I got some interesting information sent my way as a result of my SIL cleaning out her house.
First, were a number of childhood pix of yours truly.
Then there was the photocopy of my grandmother's official request to have herself, and her nine children, entered on the tribal rolls of the Dakota Sioux tribe. The document, outlining her personal ancestry back to her two tribal grandmothers, and outlining her children's birthdates and birth locations.
The document was addressed to: Enrollment, Standing Rock Indian Agency, Ft. Yates, North Dakota...dated, July 21, 1980.
Evidently, I am related to the people carrying out the insurrection against pipeline building across sacred land, reputedly protected by treaty.
Post by raspberrybullets on Oct 29, 2016 23:58:29 GMT
Neat. It's cool to find some connections I think. I enjoyed anyway, being able to question my grandma a bit when I stayed with her in Slovakia for a while, and find out a bit more about my relations and ancestors.
The sight filled the northern sky; the imensity of it was scarcely conceivable. As if from Heaven itself, great curtains of delicate light hung and trembled. Pale green and rose-pink, and as transparent as the most fragile fabric, and at the bottom edge a profound fiery crimson like the fires of Hell, they swung and shimmered loosely with more grace than the most skillful dancer. ~ Northern Lights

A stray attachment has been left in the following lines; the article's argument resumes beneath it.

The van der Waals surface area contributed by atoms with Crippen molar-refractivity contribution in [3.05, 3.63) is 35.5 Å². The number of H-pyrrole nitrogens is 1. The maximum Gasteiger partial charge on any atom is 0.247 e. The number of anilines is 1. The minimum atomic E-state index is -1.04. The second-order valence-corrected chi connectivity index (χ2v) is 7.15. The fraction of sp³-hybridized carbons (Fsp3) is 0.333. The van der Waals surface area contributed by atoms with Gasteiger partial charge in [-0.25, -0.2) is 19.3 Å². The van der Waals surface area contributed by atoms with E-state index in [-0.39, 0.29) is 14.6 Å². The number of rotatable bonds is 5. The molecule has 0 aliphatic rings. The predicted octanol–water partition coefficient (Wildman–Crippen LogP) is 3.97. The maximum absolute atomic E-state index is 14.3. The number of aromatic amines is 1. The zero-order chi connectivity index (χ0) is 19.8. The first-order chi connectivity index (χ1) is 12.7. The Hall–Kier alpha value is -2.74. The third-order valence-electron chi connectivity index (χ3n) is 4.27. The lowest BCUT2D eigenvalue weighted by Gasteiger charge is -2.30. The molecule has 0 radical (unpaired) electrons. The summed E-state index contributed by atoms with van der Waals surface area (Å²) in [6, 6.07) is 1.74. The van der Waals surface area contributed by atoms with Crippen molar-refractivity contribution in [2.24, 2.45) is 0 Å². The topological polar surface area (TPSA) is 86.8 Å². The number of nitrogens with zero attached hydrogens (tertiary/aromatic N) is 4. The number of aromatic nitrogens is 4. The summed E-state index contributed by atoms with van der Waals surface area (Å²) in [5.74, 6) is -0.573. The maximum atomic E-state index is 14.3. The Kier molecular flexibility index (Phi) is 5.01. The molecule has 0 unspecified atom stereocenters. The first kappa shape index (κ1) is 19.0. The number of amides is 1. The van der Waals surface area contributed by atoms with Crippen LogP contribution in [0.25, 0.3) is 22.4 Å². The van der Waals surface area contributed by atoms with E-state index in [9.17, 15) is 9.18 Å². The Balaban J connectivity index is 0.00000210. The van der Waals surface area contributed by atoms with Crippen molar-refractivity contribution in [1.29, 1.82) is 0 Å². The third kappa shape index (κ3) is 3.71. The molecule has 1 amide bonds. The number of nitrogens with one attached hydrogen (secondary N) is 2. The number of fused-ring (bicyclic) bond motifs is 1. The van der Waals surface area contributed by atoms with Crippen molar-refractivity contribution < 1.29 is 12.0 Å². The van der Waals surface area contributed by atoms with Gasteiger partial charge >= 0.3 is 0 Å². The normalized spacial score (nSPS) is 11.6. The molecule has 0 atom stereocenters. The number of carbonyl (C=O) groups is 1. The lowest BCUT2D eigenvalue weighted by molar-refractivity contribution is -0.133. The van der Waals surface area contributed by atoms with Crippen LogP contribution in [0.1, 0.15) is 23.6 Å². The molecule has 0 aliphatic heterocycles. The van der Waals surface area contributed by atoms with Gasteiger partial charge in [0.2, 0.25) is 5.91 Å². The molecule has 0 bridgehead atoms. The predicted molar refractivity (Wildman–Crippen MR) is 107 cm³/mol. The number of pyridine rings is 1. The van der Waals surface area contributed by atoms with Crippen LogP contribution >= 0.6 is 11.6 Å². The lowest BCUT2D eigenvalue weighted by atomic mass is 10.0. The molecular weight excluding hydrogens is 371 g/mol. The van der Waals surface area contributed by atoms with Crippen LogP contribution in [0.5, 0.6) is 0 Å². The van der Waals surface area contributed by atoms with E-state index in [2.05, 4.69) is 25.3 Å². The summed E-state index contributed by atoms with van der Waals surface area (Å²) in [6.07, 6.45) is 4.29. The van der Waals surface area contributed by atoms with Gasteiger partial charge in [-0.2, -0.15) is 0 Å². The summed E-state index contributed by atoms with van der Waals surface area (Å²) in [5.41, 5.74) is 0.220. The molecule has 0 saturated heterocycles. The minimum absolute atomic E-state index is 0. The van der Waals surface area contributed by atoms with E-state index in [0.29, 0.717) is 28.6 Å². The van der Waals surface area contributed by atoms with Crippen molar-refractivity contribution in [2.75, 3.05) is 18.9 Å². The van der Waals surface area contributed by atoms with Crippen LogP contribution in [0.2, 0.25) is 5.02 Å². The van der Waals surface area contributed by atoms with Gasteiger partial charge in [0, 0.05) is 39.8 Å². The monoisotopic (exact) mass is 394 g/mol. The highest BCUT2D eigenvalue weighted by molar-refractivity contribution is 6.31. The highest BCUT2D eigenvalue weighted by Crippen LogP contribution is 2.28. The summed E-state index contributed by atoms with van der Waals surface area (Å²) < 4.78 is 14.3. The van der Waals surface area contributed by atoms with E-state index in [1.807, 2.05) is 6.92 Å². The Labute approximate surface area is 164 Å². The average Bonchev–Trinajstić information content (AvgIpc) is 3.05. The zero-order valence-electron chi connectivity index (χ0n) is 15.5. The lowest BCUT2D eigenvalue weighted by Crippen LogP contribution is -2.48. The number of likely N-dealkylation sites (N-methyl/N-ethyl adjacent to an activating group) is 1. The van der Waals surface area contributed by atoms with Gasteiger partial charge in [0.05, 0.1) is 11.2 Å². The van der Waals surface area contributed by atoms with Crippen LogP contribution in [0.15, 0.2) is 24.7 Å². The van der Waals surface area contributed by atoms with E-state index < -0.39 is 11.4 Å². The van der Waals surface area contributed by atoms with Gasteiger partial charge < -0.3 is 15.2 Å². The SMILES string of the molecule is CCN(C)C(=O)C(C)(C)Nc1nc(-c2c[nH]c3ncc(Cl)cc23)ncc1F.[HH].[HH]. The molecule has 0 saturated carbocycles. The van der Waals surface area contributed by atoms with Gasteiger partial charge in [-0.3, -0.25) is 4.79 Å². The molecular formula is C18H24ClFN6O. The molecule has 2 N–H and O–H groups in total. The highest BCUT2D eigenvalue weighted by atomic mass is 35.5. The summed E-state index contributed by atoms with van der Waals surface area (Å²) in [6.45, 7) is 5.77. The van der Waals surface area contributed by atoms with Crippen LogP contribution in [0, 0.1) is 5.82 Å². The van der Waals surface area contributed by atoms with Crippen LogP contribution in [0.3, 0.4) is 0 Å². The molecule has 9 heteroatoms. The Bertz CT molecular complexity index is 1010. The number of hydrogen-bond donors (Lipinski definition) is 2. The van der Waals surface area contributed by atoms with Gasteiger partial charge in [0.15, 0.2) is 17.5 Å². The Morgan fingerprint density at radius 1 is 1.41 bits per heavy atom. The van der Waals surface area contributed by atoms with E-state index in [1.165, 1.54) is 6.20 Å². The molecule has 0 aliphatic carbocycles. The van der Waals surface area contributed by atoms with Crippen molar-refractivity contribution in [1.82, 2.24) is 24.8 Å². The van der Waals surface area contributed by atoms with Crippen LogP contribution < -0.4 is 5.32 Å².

So. The document which came my way did not jibe with what I knew of the outcome of the 'Indian heritage' controversy which raged through my family. I remember lots of scoffing and gossip being generated. So....I tracked down my youngest aunt, who has in the interim, made herself the extended family's definitive source on geneological questions. I got her on the phone and told her about the document.
She told me to ignore it. She had not been able to confirm any of the story at all. She had tracked down all the family trails, even the three wives of her great-great-grandfather, and found not one native American in the direct line. She had cross-examined her mother about the enrollment form and was told that her oldest sister had pressured her mother to enroll them, because, "since the family had been in the Dakotas for three generations, there must be Indian blood". Evidently, the form was forged to get the daughter off the back of her mother.....The tribe refused to accept the enrollment. She did note that my grandmother's brother had had children who had married in to the tribe, but they were not in the direct line in my family. She has done geneologies for both my grandfather's family and my grandmother's family and I am sending her the necessary funds to provide me zip drives of both family histories.
No known native American blood in these veins. It's probably all privileged white folks...Scots, Anglos, Germans. I guess I'll find out.